This town was smaller than the first, so it didn't take us long to size our options. The main road led out just like it led in, a straight line, and the other end was controlled by a second unit. The only way one could continue north was by going around the checkpoint, which was actually closer to town than the other one. A neighborhood that started south of the roadblock extended beyond it like an arm reaching over and above a head, but then there was no connector linking its north end to the main road.
We parked underneath a tree and got out. We could see the road up ahead, maybe a quarter kilometer away. So close, yet unreachable. Then my father said, "I bet it hasn't rained around here for a while. The field looks pretty hard to me."
"You're not driving across the field," my mother said, with the voice of a woman who'd observed this kind of behavior too many times and was still not used to the daredevil exhibiting it.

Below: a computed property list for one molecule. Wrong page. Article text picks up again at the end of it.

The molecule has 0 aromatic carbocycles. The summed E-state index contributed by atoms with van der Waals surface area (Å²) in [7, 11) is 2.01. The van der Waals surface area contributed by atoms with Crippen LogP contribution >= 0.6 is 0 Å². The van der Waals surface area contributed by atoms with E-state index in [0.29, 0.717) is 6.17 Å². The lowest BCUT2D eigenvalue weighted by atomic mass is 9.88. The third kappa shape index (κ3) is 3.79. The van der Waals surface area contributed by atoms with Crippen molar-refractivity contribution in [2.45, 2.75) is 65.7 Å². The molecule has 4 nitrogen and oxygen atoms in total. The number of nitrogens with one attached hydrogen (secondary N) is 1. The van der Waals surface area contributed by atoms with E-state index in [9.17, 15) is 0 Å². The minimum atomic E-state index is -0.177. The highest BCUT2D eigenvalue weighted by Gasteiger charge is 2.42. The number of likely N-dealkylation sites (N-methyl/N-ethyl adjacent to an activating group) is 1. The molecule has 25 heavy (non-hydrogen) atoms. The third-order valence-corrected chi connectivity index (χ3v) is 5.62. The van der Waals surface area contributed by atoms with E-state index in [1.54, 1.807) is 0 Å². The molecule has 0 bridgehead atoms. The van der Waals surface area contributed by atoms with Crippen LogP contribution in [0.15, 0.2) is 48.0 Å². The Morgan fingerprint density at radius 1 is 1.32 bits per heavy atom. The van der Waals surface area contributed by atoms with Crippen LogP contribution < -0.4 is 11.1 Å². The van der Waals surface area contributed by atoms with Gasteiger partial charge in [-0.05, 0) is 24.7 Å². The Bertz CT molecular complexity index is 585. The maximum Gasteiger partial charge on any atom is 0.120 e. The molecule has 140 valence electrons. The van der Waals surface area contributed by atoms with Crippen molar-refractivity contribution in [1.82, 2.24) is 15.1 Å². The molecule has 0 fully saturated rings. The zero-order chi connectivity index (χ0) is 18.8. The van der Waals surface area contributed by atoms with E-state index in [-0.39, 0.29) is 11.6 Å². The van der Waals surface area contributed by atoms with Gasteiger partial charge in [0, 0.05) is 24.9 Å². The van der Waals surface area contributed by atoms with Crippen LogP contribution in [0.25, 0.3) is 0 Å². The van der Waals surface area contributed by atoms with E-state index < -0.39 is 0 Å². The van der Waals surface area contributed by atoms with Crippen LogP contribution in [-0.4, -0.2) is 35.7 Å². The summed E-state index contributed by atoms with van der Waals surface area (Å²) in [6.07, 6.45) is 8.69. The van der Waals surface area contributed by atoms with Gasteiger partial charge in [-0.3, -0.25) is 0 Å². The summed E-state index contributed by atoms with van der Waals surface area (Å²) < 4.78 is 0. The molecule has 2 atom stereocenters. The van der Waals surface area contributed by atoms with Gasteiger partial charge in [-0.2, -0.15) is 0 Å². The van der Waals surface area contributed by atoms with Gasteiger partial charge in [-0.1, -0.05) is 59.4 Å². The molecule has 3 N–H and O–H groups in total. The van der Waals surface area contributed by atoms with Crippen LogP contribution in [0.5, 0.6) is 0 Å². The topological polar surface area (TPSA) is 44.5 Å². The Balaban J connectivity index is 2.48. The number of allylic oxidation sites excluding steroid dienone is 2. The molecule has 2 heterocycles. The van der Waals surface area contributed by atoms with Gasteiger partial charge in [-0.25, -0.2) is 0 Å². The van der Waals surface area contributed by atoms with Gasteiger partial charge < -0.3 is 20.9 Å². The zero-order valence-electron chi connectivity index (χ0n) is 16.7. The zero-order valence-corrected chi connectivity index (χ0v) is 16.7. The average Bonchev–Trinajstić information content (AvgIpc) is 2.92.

"Why not? It's no worse than some of the other roads we hit out east years ago. With cars in much worse condition. Besides, the Renault is a very high car."
My mother sighed. The last time my father had praised this car in the face of less-than-ideal conditions had been when we were living in Ankara, and he'd claimed the Renault would go down our icy hill just fine -- even though everybody else was crashing and the bottom of the hill already looked like a junkyard -- because "it had Michelin tires." I think you can all guess what ended up happening.